Whenever this 2020 MLB season gets underway, Mets ace Jacob deGrom will be going after a feat only two pitchers in MLB history have accomplished before him.
A three-peat in Cy Young Awards has only been done by Greg Maddux and Randy Johnson -- two Hall of Fame starters that were just as dominant as deGrom has been in their primes. It's an entirely different situation this season, of course, with it being shortened. But deGrom is still at the top of his game, and many believe he can join these two in the record books.
But does deGrom also have to worry about his competition?
DeGrom is never one to focus on the rest of the pack -- as he should sitting atop the throne as the best pitcher in baseball. However, this season is unlike one we've ever seen before, and players gunning for awards like Cy Young or MVP have no room for error in their play. There is also the injury factor (knock on wood) that no player wants to deal with.
Of course, a dud from deGrom on the bump in a rarity, but who knows what will happen this year?
At the moment, PointsBet has the odds for deGrom winning the NL Cy Young Award for the third straight year at +300 (Odds with a + in front shows how much money would be won on a $100 bet. So, in this case, you'd win $300.) His top competition isn't too far, though.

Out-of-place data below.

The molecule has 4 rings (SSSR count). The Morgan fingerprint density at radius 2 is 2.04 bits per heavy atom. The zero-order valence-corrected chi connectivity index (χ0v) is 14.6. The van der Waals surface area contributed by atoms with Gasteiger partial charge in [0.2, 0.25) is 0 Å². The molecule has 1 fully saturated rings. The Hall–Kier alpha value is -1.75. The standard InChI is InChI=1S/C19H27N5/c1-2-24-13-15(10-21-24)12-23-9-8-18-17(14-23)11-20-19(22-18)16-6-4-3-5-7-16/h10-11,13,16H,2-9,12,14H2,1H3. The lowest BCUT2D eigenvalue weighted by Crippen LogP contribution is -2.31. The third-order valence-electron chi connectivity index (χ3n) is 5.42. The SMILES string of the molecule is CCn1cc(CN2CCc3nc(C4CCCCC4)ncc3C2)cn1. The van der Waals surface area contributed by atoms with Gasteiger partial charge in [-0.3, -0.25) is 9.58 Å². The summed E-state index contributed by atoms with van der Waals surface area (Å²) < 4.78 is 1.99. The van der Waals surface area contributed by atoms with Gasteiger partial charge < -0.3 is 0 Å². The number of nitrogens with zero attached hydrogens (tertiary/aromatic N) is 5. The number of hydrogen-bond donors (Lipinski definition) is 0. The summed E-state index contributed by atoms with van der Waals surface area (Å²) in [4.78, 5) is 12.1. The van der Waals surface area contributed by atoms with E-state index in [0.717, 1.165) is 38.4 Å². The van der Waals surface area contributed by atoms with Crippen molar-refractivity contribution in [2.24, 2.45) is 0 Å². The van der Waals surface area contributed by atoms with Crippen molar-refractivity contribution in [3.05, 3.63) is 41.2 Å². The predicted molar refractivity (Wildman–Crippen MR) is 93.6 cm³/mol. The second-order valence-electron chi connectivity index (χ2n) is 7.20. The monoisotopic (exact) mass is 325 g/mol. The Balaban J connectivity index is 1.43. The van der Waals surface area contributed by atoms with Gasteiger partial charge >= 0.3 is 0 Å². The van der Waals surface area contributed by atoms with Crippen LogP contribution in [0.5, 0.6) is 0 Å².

Let's see where they stand and if deGrom should be worried they will overtake that throne by the end of the season...
Washington Nationals RHP Max Scherzer (+400)
Why deGrom should be worried: Scherzer wasn't just a division rival, but one of deGrom's biggest competition for the award last season. He owned a 2.92 ERA in 27 starts with 243 strikeouts and 1.03 WHIP.
At the end of the year, Scherzer finished third in Cy Young voting with then-Dodgers hurler Hyun-Jin Ryu coming in second with a breakout season. He finds himself with a new deal in Toronto to play for the Blue Jays this season, so Scherzer would definitely be the one man deGrom would keep his eyes on. The battles between the two are always fun to watch, and since the season is shortened, there won't be that many this year.
DeGrom was able to eclipse 200 innings this season, but Scherzer never had the opportunity to do so after pitching in only 27 starts due to injury. If he did have 32 starts, third place might not have been the result for the Nats' ace last season. He still has electrifying stuff, and was close to striking out as many batters as deGrom in less time pitched, too.
Oh, and he's already won three Cy Youngs in the past including back-to-back in 2016 and 2017. DeGrom ruined a three-peat of his own in 2018.
Why deGrom has the upper hand: If there is a pitcher that you'd bet would toss a dud between these two, it would be Scherzer. While his stuff is electric, it is entirely dependent on his fastball location. If he gets behind hitters, Scherzer does have a tendancy to try and overpower hitters to get back into the count. The result isn't always what he likes, with hard contact coming along.